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Ask anyone with an e-commerce site what’s one of their main pain points, and abandoned carts will probably be toward the top of their list. It hurts to see a shopper add a product to their cart, only to leave your site before ever following through with their purchase. (That's why we're going to give you tons of abandoned cart examples!)

Cart abandonment is an issue no matter your brand’s industry or size. The average cart abandonment rate is 70 percent, and some companies have rates above 80 percent. So yea, abandoned carts are a big issue.

While these numbers may seem high and overwhelming, there are several things you can do to help lower yours and help people complete their purchases. That’s why we’ve put together tips, techniques, and abandoned cart examples that will push shoppers to convert. 

Here’s some of what we’ll cover in this guide:

To stop shoppers from leaving their carts before making a purchase, you first need to understand why this happens so you can then fix or prevent the issue.

Why do consumers abandon their carts?

To create a compelling campaign that drives them back to your site to finish their purchase, you first need to understand why they abandoned their cart. While you aren’t going to know each shoppers’ specific reasons for leaving (unless they leave you feedback, which is amazing!), you can learn about the most popular causes of cart abandonment.

Then, take steps to prevent or reduce the issue so that they don’t have a reason to leave their items unpurchased. (These can also help with browse abandonment.)

These are the Top 10 reasons online shoppers abandon their carts:

Luckily, you can do something about most of these issues.

Proactively fix cart issues

Now that you understand what causes them to ditch their carts, you need to focus on eliminating those reasons as much as possible. We’ll dive into each reason shoppers abandon their carts and give you a way to prevent those issues from happening.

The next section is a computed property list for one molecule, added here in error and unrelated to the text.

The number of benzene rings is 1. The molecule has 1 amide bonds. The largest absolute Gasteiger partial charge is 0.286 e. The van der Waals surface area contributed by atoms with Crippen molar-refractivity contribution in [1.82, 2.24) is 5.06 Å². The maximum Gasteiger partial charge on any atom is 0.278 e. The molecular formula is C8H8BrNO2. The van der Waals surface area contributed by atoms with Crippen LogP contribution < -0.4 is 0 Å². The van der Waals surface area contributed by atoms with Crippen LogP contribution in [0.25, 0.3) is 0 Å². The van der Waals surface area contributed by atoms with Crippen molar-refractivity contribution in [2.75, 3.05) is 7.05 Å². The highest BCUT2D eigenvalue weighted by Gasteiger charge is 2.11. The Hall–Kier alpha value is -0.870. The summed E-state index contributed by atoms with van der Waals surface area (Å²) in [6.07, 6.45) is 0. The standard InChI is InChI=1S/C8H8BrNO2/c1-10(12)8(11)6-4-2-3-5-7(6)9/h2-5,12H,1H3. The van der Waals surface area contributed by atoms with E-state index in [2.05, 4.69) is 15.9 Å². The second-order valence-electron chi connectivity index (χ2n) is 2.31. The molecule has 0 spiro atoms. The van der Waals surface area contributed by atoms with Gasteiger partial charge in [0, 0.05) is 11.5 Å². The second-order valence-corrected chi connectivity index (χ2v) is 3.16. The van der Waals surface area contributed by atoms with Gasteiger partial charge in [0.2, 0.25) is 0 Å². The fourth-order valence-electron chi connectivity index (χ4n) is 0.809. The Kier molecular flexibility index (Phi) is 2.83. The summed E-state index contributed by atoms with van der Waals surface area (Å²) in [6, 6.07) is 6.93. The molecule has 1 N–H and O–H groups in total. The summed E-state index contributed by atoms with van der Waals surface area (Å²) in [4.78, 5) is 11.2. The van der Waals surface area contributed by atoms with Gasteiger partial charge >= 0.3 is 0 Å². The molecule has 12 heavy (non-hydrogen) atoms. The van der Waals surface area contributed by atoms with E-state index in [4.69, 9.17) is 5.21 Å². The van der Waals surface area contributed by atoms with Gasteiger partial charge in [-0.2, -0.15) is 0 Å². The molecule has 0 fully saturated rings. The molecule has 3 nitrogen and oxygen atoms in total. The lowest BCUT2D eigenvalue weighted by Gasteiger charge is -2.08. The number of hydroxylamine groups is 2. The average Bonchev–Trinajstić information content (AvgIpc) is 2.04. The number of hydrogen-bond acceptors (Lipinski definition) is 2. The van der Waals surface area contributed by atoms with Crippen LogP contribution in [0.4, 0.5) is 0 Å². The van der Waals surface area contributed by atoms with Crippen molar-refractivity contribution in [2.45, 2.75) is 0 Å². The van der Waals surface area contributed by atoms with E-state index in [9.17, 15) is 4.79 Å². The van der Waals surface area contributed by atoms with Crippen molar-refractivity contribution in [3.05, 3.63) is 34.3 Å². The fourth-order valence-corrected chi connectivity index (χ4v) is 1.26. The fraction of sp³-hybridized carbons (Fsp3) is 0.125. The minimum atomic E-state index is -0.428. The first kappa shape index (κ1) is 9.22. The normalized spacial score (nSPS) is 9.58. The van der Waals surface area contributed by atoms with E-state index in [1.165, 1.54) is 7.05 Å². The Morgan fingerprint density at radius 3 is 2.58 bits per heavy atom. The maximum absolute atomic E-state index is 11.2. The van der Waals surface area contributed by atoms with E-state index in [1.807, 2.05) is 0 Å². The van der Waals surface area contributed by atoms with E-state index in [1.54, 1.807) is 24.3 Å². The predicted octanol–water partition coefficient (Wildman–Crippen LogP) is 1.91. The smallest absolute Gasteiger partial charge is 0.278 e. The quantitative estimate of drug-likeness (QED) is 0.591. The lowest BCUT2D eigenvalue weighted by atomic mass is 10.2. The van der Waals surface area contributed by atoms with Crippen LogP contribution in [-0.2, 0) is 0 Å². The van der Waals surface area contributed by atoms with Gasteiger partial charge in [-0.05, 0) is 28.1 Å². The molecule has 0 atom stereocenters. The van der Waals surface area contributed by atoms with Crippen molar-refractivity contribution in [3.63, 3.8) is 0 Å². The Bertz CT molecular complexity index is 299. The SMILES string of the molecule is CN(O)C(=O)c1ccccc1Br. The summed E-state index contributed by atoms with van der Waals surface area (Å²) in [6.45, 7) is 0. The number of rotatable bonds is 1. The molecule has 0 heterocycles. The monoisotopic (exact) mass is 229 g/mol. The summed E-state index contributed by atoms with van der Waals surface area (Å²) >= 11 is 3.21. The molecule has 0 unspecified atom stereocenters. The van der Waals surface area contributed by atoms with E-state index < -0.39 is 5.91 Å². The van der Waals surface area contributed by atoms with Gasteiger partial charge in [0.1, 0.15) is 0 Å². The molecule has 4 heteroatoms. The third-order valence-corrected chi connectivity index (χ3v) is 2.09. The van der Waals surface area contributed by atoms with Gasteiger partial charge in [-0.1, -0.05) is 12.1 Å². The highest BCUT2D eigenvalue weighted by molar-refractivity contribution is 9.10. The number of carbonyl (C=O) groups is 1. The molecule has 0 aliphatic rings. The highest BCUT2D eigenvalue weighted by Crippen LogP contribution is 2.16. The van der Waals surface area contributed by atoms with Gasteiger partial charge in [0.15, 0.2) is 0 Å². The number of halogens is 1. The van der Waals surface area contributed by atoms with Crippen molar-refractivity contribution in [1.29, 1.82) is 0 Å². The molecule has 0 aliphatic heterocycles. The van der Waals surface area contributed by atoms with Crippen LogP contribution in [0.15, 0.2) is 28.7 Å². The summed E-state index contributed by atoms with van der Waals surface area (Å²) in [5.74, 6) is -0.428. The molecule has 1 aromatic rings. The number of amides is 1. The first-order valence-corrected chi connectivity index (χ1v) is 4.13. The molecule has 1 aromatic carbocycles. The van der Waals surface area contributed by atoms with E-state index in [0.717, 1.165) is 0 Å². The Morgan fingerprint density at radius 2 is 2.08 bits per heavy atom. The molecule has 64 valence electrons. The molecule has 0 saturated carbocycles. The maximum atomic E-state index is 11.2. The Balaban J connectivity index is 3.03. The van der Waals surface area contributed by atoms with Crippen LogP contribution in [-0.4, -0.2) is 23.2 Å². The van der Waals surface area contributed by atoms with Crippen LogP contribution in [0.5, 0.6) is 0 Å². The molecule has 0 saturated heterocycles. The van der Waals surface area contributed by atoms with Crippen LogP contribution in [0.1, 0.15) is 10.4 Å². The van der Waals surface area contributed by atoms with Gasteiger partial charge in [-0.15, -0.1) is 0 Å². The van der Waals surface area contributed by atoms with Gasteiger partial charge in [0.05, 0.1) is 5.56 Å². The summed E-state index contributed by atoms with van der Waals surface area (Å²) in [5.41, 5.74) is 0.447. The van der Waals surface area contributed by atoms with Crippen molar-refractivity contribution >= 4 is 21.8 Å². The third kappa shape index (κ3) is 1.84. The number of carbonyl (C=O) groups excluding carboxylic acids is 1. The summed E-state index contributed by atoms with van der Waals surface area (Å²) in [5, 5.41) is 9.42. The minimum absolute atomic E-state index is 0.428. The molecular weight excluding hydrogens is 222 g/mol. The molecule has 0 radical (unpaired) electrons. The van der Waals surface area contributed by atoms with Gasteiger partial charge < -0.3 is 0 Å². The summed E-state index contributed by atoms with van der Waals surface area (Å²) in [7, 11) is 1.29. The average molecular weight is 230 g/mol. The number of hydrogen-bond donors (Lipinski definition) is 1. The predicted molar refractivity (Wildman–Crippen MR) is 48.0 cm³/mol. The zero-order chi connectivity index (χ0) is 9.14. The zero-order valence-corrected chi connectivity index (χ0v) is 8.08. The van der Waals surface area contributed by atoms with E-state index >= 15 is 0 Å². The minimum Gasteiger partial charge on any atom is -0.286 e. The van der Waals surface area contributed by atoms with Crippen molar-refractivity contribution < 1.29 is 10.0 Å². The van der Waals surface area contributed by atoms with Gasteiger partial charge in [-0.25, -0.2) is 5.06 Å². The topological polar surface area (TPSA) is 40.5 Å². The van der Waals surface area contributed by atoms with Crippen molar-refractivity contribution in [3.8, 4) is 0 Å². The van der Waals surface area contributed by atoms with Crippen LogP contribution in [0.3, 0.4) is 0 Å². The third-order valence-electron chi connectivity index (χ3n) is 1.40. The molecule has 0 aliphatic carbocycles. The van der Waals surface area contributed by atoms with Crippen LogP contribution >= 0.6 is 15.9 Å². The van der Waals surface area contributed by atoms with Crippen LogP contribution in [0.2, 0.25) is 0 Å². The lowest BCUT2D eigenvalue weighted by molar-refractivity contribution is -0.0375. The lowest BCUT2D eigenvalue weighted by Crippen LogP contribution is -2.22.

Extras cost too much (shipping, taxes, fees, etc.).

If a shopper puts a $20 item in their cart and then sees a $40 total when they go to check out, they’re not going to be too happy about it. That’s because it’s unexpected. And instead of searching to see what all of those extras costs are, they’re probably just going to close out of the site.

We know not all fees are avoidable (though you can include some of those costs in the product cost so there are fewer surprises). If you have to include them, let them know before they ever get to their cart. For example, run a banner at the top of your page that says “Shipping starting at $4.99.”

They shouldn’t be too surprised by taxes since those are pretty much the same across the board, but do what you can to eliminate other fees — or at least let them know earlier.

Site wants them to create an account.

Consumers want the checkout process to be as quick and painless as possible. They don’t want to spend another five minutes filling out your forms to create an account after they’ve added items to their cart: They’re ready to make a purchase and be done.

So, instead of requiring them to create an account before checkout, give them the option to checkout as a guest. That saves them time if they aren’t interested in creating an account with your company right now.

You can, however, let them know if they create an account, you will save their information (address, billing, etc.) so that it’s all there for the next time they make a purchase. That allows you to put the decision on them.

Too long or too complicated of a checkout process.

Again, this goes back to people wanting the process to be as quick and easy as possible. Don’t make them jump through a dozen hoops to make a purchase. Only ask for the information you need (ex. address, billing, name, etc.), and keep it all on one screen so they know how much they will have to do.

Couldn’t see or calculate the total order cost up-front.

No one wants to open their cart and see a total price they weren’t expecting (unless it’s lower, of course). And no one is going to keep a running tally in their head of how much all of their items cost. 

To help them keep track of their costs, show them a pop-up similar to what Old Navy does in this example. They show the product details for what was just added, along with the subtotal for all of the items in their cart at the bottom.

Delivery was too slow.

We know delivery is a tricky thing right now during the pandemic, but that won’t always be the case — and people want their items, like, yesterday. So, offer them different shipping options with different pricing options for each. Let them control how quickly they want to receive the package and if they’re willing to pay more for it to come sooner. If it’s a priority to them, they will pay more to have it shipped earlier.

Didn’t trust site with credit card information.